Here’s Why Zimbabwe Is Ripe For Investment
In recent years, substantial unemployment rates in Zimbabwe have seen many migrate to other nations, including the UK, to work and send funds back to relatives in the country. Last year, the result of this was $1.4 billion in diaspora remittances to Zimbabwe and an economy that operates very differently from many around the globe, particularly those in the West.
Nyaradzo Nyimo, Principal at Spear Capital, argues that this creates an attractive opportunity for Western investors, though explains that it needs to be done in the right way.
“Diaspora remittances are a key source of consumer spending in Zimbabwe. This has surged from $1 billion in 2020 to $1.4 billion last year and is on track to surpass this value this year. This presents an attractive opportunity for investors,” says Nyimo.
Nyimo explains that these funds, which come into Zimbabwe from family members living abroad, provide buoyancy to various sectors such as retail, as they support increased consumer spending.
According to World Bank data, the inflow of remittances to sub-Saharan Africa increased by 6.2% to $45 billion in 2021, a surge which Nyimo says has coincided with a decline in foreign investment on the continent. Last year, foreign direct investment to Zimbabwe dropped from $194 million in 2020 to $166 million.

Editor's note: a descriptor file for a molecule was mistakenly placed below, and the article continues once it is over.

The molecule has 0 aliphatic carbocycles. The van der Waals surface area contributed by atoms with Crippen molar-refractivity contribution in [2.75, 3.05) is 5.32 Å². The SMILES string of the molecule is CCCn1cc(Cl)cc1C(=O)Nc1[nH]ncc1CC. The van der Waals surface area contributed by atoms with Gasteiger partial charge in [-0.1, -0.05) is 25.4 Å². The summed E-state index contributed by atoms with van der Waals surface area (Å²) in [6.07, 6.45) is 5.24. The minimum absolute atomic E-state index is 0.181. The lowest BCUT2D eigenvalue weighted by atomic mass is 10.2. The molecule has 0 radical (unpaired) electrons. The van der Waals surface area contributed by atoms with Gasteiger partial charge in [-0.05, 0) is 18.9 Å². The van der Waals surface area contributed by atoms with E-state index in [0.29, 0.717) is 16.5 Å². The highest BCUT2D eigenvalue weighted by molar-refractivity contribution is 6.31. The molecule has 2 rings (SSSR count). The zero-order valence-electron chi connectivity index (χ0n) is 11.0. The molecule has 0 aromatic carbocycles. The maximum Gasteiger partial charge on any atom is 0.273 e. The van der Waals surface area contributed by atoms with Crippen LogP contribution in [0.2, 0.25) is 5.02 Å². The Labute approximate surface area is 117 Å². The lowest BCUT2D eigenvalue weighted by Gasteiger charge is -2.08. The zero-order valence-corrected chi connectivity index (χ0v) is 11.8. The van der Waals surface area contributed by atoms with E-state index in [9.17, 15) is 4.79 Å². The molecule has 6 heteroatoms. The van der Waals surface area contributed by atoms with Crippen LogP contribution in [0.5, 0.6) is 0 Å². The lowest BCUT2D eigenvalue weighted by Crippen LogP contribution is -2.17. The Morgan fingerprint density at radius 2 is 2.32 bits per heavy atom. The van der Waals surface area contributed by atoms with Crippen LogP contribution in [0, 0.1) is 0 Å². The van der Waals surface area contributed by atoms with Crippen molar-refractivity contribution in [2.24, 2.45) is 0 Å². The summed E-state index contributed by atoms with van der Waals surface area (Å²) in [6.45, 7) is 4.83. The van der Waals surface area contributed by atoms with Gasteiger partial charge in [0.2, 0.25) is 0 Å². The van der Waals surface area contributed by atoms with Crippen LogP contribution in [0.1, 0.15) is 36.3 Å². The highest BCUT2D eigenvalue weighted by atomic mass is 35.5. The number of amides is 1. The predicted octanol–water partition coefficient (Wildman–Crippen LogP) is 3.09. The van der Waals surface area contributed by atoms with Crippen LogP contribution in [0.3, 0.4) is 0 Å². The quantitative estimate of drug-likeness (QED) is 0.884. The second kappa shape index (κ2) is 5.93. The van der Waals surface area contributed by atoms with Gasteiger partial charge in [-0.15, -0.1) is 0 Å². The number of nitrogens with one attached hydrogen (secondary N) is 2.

According to the International Organization for Migration, over 3 million nationals currently live outside of Zimbabwe. As such, the financial boost that the diaspora provides is vital to the local economy.
Against this background, Spear Capital has recently completed its investment in the food manufacturing business, Associated Foods Zimbabwe Private Limited (AFZ). The business produces a range of popular food products under the Mama’s and Farmgold brands. The provision of basic foods means that AFZ is supporting the needs of Zimbabwe’s large consumer market.
“While we acknowledge that Zimbabwe is a complex market for outside investment, with some even calling this a VUCA (volatile, uncertain, complex and ambiguous) environment, Spear Capital has an experienced team on the ground which understands the market and its challenges,” explains Nyimo.
“For companies that take the time to understand the market, and to engage with the relevant players on the ground, there are plenty of investment opportunities in Zimbabwe. One can’t ignore the significant contribution of the informal economy, so it is important to be able to tap into this sector as well.”
“We remain bullish about the geographies and sectors where we invest.”
Original article on CEO Today